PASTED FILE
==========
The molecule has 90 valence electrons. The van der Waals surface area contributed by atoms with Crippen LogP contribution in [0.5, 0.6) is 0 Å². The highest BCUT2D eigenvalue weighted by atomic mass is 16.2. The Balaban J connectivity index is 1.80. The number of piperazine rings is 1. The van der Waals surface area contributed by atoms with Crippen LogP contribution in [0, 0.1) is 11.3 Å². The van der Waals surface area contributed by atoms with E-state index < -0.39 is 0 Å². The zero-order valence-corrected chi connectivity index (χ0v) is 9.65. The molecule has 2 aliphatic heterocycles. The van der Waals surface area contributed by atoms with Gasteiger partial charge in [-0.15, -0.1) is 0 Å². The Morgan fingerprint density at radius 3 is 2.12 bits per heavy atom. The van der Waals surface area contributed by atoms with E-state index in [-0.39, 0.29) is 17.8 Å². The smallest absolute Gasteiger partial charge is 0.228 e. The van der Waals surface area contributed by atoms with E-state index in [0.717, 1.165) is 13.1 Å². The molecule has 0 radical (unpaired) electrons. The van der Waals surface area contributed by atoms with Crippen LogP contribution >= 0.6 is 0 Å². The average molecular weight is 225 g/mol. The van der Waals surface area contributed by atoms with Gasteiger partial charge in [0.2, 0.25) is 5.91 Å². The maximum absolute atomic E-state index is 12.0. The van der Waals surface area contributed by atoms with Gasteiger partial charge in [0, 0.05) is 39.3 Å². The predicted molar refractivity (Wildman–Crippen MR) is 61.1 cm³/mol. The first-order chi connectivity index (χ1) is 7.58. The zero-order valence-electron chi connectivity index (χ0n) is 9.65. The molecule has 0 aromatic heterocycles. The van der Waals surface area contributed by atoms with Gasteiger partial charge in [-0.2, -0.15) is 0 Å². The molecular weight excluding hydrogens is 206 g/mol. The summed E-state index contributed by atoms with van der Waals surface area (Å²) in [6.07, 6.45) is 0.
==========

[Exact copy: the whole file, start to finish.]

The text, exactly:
The molecule has 90 valence electrons. The van der Waals surface area contributed by atoms with Crippen LogP contribution in [0.5, 0.6) is 0 Å². The highest BCUT2D eigenvalue weighted by atomic mass is 16.2. The Balaban J connectivity index is 1.80. The number of piperazine rings is 1. The van der Waals surface area contributed by atoms with Crippen LogP contribution in [0, 0.1) is 11.3 Å². The van der Waals surface area contributed by atoms with E-state index < -0.39 is 0 Å². The zero-order valence-corrected chi connectivity index (χ0v) is 9.65. The molecule has 2 aliphatic heterocycles. The van der Waals surface area contributed by atoms with Gasteiger partial charge in [-0.15, -0.1) is 0 Å². The Morgan fingerprint density at radius 3 is 2.12 bits per heavy atom. The van der Waals surface area contributed by atoms with E-state index in [-0.39, 0.29) is 17.8 Å². The smallest absolute Gasteiger partial charge is 0.228 e. The van der Waals surface area contributed by atoms with E-state index in [0.717, 1.165) is 13.1 Å². The molecule has 0 radical (unpaired) electrons. The van der Waals surface area contributed by atoms with Crippen LogP contribution >= 0.6 is 0 Å². The average molecular weight is 225 g/mol. The van der Waals surface area contributed by atoms with Gasteiger partial charge in [0.2, 0.25) is 5.91 Å². The maximum absolute atomic E-state index is 12.0. The van der Waals surface area contributed by atoms with Gasteiger partial charge in [0, 0.05) is 39.3 Å². The predicted molar refractivity (Wildman–Crippen MR) is 61.1 cm³/mol. The first-order chi connectivity index (χ1) is 7.58. The zero-order valence-electron chi connectivity index (χ0n) is 9.65. The molecule has 0 aromatic heterocycles. The van der Waals surface area contributed by atoms with Gasteiger partial charge in [-0.2, -0.15) is 0 Å². The molecular weight excluding hydrogens is 206 g/mol. The summed E-state index contributed by atoms with van der Waals surface area (Å²) in [6.07, 6.45) is 0.